Insecure Perspective

Insecure Perspective

Lately I’ve had some nice cystic acne join my face – I am prone to it but thankfully I can usually manage it fairly well these days through skincare and medication. Sometimes, it makes a reappearance and as silly as it sounds, it shakes my already fragile confidence.

I found myself unexpectedly walking home in the rain a week or two ago and while the rain hit my face I only had one thought on my mind and it wasn’t “Wow, how beautiful is this rain”, which is remarkable since I actually love the rain. No, the only thought in my head was: “I need to get to dinner in 15 minutes and I won’t have time to touch up my makeup.” Immediately after that thought, I had a little panic over the whole situation.

Now, when I remember that time, I think: “What the hell?”

Was I really worried that my friends awaiting me at dinner would just up and leave when they saw that I had a pimple on my face?

I am insecure, everyone is. You can see my insecurity everywhere – I wear a cardigan every single day almost without fail; I will never wear my hair scraped back in a ponytail, even if I’m exercising, and when you look at this blog, you won’t find pictures of me in the same way other bloggers photograph themselves … I prefer to get an illustration of myself or hide myself behind a book. So it’s no wonder that a little bit of rain dissolving my makeup would have me ordering a small panic and a side of low self-esteem.

It’s at these times when I really need to remember:

“Those who mind don’t matter and those who matter don’t mind.” 

But of course, it’s all very nice for me to remember this when I have the benefit of hindsight. The simple fact of the matter is that when I’m in those moments and insecurity takes over, anxiety will always get in the way of logical thought.

I would never think any less of my friends if they rocked up to lunch with a pimple in the middle of their face or even if they had literally grown an extra head. I might have a question or two on that second scenario, but I wouldn’t love them any less.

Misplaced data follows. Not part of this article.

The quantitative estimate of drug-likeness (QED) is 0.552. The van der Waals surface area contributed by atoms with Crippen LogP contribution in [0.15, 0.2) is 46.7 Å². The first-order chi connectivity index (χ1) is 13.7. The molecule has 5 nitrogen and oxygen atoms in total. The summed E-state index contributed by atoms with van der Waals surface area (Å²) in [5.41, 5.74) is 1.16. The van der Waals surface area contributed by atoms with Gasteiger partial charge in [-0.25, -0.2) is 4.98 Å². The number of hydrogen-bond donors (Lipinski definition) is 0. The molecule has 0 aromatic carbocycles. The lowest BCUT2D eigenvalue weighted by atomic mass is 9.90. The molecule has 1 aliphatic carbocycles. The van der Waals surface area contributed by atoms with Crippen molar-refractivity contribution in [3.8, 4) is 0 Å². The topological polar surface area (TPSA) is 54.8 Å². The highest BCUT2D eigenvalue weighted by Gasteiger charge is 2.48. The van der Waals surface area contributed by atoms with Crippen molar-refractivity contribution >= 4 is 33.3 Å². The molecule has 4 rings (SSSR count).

How little do I think of my friends if I think they would like me any less just because I look a bit gross today? The answer is, of course, that I do not really think this at all. I’ve got the evidence to back their friendship up. If they didn’t ditch me when my foundation was three shades too dark and they didn’t block me on every social platform on that day when I completely forgot to shave one of my legs and they didn’t even freeze me out when I cut my own fringe and looked deranged until it grew out, they’re not leaving me now.

I am a big believer that being a friend is about being there in all kinds of weather. Emotional weather or physical weather. Of course, I have failed at friendship over the years – I’m only 24 for goodness’ sake, the mistakes have been plenty in those few years – but many of the friends I have now have been friends for 20 of those years. To make it this far, you must have similar ideas of what being a friend means – otherwise they simply won’t be around anymore.

So surely, if I’m walking in the rain and it’s melting the makeup off my face – they’re not going to love me any less for being a streaky, pimply mess.

If it’s the middle of summer and I really want to swim – they’re not going to love me any less for looking like a bit of a blob in a cossie or leave me stranded doing a doggy paddle in my baggy shirt and board shorts while they swan off looking stunning in bikinis.

If we’re in the depths of winter and I want to wear a freaking beanie on my massive head – they will not love me any less for looking like a lumpy bowling ball.

These are the things that I know in my sane head and heart but I just need to ingrain these a little more in there so that the head knowledge really comes through in those moments where my logical brain is nowhere to be found.

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